It’s still not a “true cloud” like Dropbox or Google Drive, but Apple’s platform for letting its devices communicate with one another is getting a number of massive improvements in iOS 8. Handoff and Continuity will fix most of the syncing errors found in previous iOS releases, but iCloud’s new Photo Library will now allow you to store all of your photos in iCloud and download them to your iDevices at any time — and even access them on the web. iCloud will also allow you to open any document type from your iOS or Mac device, which is great news for productivity.
iCloud can only distinguish between devices, not the different people who might be using those devices. But in iOS 8, a new feature called “Family Sharing” allows up to six family members to separate their accounts from each other on the same device, but still be able to share their purchases with everyone — things like books, movies, TV shows, and apps. You’ll also be able to make dedicated family calendars and photo albums, so all accounts on all devices can easily share photos and events in a single organized place.
This is a major addition to the overall ecosystem. Previously, iOS applications relied on sandboxing, in which each application is isolated so that others can’t access its data. But in iOS 8, “extensions” will allow applications to safely communicate with each other and project UI into each other’s apps, which will allow third parties to define how their content is seen, shared, or acted upon in other apps.
This also means apps like Pinterest can add sharing tools, or cloud providers like Box or OneDrive can add document-sharing tools. It’s going to make apps much more interactive while keeping them safe.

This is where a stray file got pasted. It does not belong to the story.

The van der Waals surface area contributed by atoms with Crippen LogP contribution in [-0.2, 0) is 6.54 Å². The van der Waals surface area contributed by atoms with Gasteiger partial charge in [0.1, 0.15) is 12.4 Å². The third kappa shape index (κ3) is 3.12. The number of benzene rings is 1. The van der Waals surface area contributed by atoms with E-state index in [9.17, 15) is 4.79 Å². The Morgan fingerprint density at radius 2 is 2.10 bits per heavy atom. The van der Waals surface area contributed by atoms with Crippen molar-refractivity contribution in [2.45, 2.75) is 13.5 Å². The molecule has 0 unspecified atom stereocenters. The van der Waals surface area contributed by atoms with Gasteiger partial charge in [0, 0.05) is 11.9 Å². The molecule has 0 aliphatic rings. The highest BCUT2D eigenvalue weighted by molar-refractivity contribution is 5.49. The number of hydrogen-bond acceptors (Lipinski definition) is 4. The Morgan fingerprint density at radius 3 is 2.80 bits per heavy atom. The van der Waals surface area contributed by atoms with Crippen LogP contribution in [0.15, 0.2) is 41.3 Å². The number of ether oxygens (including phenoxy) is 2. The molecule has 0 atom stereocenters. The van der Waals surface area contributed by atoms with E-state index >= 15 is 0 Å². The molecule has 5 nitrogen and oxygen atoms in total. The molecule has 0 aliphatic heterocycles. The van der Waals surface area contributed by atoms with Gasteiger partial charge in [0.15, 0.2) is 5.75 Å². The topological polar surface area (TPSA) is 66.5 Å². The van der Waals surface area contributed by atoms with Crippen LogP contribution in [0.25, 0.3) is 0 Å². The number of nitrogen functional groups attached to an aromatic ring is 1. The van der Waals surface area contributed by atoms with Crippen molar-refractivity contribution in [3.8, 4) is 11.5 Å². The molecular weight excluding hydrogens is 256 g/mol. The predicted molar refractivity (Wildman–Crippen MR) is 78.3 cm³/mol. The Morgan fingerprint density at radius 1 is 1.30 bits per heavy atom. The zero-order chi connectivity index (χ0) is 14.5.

Currently, Notification Center for iOS and OS X features a number of default apps like Calendar, Stocks, and Reminders. But in iOS 8, thanks to extensions, apps will also be able to offer unique Notification Center widgets, and users will be able to see which of their downloaded apps have those widgets available.
For instance, if you already own the SportsCenter app, you can see the company has a SportsCenter widget in your Notification Center. You just download it, reorganize it, and boom — you can see live sports scores and news right from Notification Center. It also works for interactive apps like eBay; with the eBay widget, you’ll be able to submit the winning bid for an item without opening the eBay app.
If there’s one thing Google Now got really right, it’s the ability to use the personal assistant without your hands: You simply say “OK, Google” and Google Now activates. In iOS 8, Apple has taken a page from Google to allow Siri to wake up when you say “Hey, Siri.”
It’s also got a number of nifty features, including the ability to recognize songs via Shazam, and the ability to purchase iTunes content without ever needing to leave the interface. Apple says Siri has other major under-the-hood improvements to allow for streaming voice recognition and 22 new dictation languages.